Following a boating accident that killed her father and sibling, Angela (Felissa Rose) lives with her cousin Ricky (Jonathan Tiersten) and her Aunt Martha (Desiree Gould) a sublimely cartoonish dowager. The kids leave to spend the summer at Camp Arawak, where Angela’s habit of never speaking a word and watching activities from the sidelines draws the ire of campground bullies, a wicked counselor, and a sleazy pedophile chef. Her only companions are the fiercely protective Ricky and his friend Paul (Christopher Collet) with whom she develops a sweet infatuation.

When the people who torment Angela wind up dead under increasingly unusual circumstances, even the bad publicity-averse camp owner Mel (Mike Kellin) can see that something truly despicable is going on. But is it Angela offing the bullies or Ricky? Or is it someone else entirely?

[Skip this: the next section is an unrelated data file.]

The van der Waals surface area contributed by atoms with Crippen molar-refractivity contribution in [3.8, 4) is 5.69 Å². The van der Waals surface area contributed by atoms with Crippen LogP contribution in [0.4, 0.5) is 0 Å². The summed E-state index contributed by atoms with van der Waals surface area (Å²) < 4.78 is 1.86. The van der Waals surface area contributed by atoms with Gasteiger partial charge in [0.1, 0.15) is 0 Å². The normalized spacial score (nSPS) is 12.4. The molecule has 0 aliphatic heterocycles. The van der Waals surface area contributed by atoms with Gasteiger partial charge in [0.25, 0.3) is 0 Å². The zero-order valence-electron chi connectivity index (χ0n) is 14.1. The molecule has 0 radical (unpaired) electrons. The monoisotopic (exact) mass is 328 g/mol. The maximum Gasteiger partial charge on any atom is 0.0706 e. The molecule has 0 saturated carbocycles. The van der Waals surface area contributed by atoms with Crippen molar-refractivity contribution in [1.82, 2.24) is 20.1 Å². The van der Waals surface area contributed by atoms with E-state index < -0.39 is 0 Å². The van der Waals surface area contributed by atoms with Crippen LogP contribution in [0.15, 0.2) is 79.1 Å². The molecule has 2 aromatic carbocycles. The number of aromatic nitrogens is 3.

Maybe one of the 30-year-old campers, perchance?

The truly surprising thing about Sleepaway Camp (which confounded me on the first viewing as a young Johnny Slasherfan) is that, as much as its title and poster scream that it’s a blatant rip-off of Friday the 13th, it’s patently not that. For one thing, kids’ heads are actually on the chopping block as opposed to merely of-age counselors. But when you boil it down, the only thing Sleepaway Camp has in common with Friday the 13th is its setting, and that’s kind of a given. It’s practically goreless (although with the state of the MPAA in 1983, that was hardly unusual), but it’s also a psychotically sexual journey through the sleazy, queer underbelly of 80’s cinema. If a John Waters film ate a Pedro Almodóvar movie and pooped it out, that would be Sleepaway Camp.